Jewellery, Watches and Objects of Vertu (26 March 2019)

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Date of Auction: 26th March 2019

Sold for £7,000

Estimate: £10,000 - £15,000

An important waterlily mazer bowl, in silver gilt, titanium, laburnum wood and enamel, by Louis Osman, for Peter Jenkins, 1991, accompanied by the original design drawing, the polished laburnum wood bowl with an oval titanium and silver gilt oversized rim in the form of a pool of water, the bowl containing a removable silver gilt and enamel centrepiece of flowering waterlilies, the base hallmarked and bearing maker’s mark, accompanied by the original pastel, gilt and ink designs, on buff paper, framed, bowl length 25cm, design dimensions 113 x 33cm. £10,000-£15,000

Condition Report

The bowl and lily cover are in good condition with minimal wear. The bowl measures 25 x 21 x 11cm and weighs 2.32kg, without the cover. The cover measures approximately 13cm in diameter. Both the bowl and the lily cover have their original specially created wooden travel cases, which show a little warping/gapping around some joints. The bowl case has a typed note taped to the inside of the lid, dated March 1994, providing details of the bowl and instructions for handling.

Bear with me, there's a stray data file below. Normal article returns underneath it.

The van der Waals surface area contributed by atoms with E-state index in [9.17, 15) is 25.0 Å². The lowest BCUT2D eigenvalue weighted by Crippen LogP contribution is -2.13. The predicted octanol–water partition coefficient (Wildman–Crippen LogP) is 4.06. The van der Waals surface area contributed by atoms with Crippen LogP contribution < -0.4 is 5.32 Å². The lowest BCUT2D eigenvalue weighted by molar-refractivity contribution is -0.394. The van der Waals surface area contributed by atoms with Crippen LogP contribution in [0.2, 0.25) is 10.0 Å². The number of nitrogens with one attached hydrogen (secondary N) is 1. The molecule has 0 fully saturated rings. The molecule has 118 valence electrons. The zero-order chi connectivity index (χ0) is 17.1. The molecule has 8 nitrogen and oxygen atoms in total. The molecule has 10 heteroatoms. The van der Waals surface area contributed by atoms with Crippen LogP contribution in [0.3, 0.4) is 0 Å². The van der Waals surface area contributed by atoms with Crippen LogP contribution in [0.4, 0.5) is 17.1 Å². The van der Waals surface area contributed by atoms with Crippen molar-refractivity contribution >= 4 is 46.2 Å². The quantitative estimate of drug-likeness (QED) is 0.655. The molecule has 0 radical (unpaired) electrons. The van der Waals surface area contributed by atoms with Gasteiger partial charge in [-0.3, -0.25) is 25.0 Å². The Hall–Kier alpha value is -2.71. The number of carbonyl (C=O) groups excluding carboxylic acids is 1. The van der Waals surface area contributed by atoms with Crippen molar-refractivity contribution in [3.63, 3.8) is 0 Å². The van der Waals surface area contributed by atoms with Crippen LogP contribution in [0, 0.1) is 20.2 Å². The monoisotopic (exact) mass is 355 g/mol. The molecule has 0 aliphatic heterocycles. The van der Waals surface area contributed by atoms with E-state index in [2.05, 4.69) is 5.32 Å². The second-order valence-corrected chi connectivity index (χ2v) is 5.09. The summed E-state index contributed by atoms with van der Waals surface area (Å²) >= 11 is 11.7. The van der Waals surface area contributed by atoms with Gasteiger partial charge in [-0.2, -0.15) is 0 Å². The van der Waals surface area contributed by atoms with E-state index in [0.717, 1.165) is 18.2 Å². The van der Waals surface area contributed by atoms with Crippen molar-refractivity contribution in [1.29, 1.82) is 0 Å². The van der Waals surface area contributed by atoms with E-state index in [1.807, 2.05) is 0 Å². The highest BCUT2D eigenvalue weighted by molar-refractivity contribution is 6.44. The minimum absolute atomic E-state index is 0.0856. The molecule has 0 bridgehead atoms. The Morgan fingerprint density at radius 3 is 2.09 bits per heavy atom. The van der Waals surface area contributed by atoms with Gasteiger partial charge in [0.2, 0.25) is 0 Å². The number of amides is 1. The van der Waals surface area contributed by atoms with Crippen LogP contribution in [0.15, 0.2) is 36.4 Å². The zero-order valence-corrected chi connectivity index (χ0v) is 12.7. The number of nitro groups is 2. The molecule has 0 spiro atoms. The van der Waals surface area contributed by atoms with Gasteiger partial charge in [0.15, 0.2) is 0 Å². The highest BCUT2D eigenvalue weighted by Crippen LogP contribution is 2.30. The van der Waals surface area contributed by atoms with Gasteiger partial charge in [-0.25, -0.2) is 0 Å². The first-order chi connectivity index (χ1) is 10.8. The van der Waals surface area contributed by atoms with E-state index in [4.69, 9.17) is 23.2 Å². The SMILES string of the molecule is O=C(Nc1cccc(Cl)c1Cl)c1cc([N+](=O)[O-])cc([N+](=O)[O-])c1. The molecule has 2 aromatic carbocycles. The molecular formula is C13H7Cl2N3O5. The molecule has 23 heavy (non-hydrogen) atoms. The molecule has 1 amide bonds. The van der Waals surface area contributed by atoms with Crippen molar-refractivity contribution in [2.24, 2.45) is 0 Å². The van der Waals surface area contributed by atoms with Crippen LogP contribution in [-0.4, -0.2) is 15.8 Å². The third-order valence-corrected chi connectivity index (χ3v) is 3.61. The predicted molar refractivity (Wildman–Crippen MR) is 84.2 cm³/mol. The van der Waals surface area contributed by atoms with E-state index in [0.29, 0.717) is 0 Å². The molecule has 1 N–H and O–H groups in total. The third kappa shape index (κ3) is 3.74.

Footnote

In 1988 Peter Jenkins retired as clerk of the Goldsmiths’ Company after 13 years. The company wished to give Peter a retirement gift, he suggested a piece by Louis Osman, who he had known many years and whose work he admired. It was decided the piece should be a mazer bowl (a medieval drinking vessel) and Louis set to work researching the history of mazer bowls and determined that the design should be “in the medieval tradition but completely contemporary in feeling” and based on a rare waterlily, found in the Bodnant Gardens in North Wales.
The lip of the bowl is silver gilt on a titanium core, with a slight ripple effect, to suggest moving water, work which tested silversmith Peter Musgrove to his utmost. For the bowl itself Louis selected Laburnum wood, “cream[ier] in colour and a marvellous contrast with the silver gilt. In the centre of the bowl sits a realistically modelled waterlily ‘cover’, worked by Michael Knight and masterfully enamelled by Louis’ wife Dilys. This ‘cover’ can be removed from the bowl and used as a free standing smaller centrepiece. The accompanying design shows that Louis had intended that the bowl to bear a presentation inscription - work that was never undertaken on the final piece.